Oil Spill Special

SEC: Goldman Sachs 
Not Cause Of Oil Spill
Bankers Regret Lost Opportunity
Richieville News Service – WASHINGTON, D.C.
In a surprise finding, investigators for the Securities and Exchange Commission announced today that the massive oil spill threatening the Gulf Coast was not, in fact, caused by the investment firm Goldman Sachs.
“We were as shocked as anyone,” said SEC official Danny Podsnap. “After they wrecked the U.S. economy, bankrupted Greece and tricked kindly widows and orphans out of their life savings, we were sure that somehow they were behind this disaster, too.  I guess they’re not as smart as they think they are.”
The investigators were looking into the role of exotic financial instruments called “synthetic aggregate wildlife credit swaps.” Through these complex investment derivatives, the bankers at Goldman had attempted to take out life insurance policies on the “gannets, terns, tiger shrimp, mollusks and other vertebrates and invertebrates,” living in Gulf wetlands.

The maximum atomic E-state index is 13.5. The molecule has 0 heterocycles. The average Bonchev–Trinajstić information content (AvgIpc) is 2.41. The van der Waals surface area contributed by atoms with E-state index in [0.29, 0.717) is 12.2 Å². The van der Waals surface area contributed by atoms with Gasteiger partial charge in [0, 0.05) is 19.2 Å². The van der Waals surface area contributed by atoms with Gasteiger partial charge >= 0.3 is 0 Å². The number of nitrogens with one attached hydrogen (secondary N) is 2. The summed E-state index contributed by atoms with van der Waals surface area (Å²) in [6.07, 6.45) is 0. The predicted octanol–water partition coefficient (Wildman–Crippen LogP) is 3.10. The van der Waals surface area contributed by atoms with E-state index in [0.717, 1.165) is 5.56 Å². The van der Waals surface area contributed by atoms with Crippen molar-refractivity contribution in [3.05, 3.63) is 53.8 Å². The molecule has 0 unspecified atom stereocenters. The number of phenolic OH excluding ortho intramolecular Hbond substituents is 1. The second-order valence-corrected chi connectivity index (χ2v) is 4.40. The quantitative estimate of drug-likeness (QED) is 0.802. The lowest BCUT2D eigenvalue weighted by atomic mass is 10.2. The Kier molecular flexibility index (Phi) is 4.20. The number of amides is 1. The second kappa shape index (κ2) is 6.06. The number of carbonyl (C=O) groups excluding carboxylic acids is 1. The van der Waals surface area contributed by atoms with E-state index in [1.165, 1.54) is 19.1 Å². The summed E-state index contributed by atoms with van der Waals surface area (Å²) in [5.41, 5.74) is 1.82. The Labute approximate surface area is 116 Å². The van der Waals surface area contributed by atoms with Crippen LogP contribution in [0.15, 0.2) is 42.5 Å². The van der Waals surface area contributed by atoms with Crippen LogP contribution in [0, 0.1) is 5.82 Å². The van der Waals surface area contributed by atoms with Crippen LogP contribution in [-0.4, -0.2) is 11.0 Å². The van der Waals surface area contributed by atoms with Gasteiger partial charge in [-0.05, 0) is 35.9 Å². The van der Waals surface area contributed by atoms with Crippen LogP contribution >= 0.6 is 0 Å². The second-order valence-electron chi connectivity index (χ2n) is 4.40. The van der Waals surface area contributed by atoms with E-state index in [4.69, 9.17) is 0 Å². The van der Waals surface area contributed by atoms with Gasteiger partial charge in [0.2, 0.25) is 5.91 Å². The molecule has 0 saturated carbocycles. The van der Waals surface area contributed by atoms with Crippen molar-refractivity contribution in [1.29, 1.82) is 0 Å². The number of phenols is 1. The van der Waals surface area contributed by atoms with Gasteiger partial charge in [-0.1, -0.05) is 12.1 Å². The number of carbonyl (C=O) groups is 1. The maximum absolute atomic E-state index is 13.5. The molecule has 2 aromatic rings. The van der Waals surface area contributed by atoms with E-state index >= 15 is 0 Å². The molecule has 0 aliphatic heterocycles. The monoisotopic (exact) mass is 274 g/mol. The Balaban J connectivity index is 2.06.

Like Goldman Sachs derivatives based on unsecured mortgages, failed real estate deals and wishful thinking, the exact workings of wildlife credit swaps is poorly understood even by those who created and invested in them. According to the SEC, those who bought the derivatives were essentially, “betting against the environment, Mother Nature and the circle of life.” But in the end, the SEC could find no evidence that the Wall Street masterminds had actually caused the deadly explosion, the loss of life and the release of hundreds of thousands of gallons of toxic oil into the fertile waters off Louisiana. More surprisingly, they don’t seem to have directly profited from it.
Goldman CEO Lloyd Blankfein expressed regret, saying that in retrospect the firm missed an opportunity to profit once again from human misery. “We clearly messed up on this one,” he told reporters. “We should have made a couple of hundred million, easy. But hey, you can’t win ’em all!”

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